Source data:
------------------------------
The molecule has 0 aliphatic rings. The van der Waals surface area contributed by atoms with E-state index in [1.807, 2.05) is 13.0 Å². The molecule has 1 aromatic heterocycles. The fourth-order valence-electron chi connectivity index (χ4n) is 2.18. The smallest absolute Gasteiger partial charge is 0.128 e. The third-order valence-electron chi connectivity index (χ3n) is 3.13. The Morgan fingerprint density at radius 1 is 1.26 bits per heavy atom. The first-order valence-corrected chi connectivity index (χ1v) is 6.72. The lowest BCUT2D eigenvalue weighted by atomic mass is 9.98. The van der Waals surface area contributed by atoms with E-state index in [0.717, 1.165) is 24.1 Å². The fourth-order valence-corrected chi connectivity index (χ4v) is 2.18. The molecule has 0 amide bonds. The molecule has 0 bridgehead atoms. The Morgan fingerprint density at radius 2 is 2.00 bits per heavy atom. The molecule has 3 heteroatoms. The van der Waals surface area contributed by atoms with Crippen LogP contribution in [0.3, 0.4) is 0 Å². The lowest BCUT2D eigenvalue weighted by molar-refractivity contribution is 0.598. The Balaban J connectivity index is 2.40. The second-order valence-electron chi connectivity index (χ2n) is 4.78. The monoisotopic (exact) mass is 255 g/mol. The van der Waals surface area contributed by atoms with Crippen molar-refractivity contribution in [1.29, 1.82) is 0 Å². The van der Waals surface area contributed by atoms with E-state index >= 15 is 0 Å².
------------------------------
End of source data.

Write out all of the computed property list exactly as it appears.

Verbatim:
The molecule has 0 aliphatic rings. The van der Waals surface area contributed by atoms with E-state index in [1.807, 2.05) is 13.0 Å². The molecule has 1 aromatic heterocycles. The fourth-order valence-electron chi connectivity index (χ4n) is 2.18. The smallest absolute Gasteiger partial charge is 0.128 e. The third-order valence-electron chi connectivity index (χ3n) is 3.13. The Morgan fingerprint density at radius 1 is 1.26 bits per heavy atom. The first-order valence-corrected chi connectivity index (χ1v) is 6.72. The lowest BCUT2D eigenvalue weighted by atomic mass is 9.98. The van der Waals surface area contributed by atoms with E-state index in [0.717, 1.165) is 24.1 Å². The fourth-order valence-corrected chi connectivity index (χ4v) is 2.18. The molecule has 0 amide bonds. The molecule has 0 bridgehead atoms. The Morgan fingerprint density at radius 2 is 2.00 bits per heavy atom. The molecule has 3 heteroatoms. The van der Waals surface area contributed by atoms with Crippen LogP contribution in [0.3, 0.4) is 0 Å². The lowest BCUT2D eigenvalue weighted by molar-refractivity contribution is 0.598. The Balaban J connectivity index is 2.40. The second-order valence-electron chi connectivity index (χ2n) is 4.78. The monoisotopic (exact) mass is 255 g/mol. The van der Waals surface area contributed by atoms with Crippen molar-refractivity contribution in [1.29, 1.82) is 0 Å². The van der Waals surface area contributed by atoms with E-state index >= 15 is 0 Å².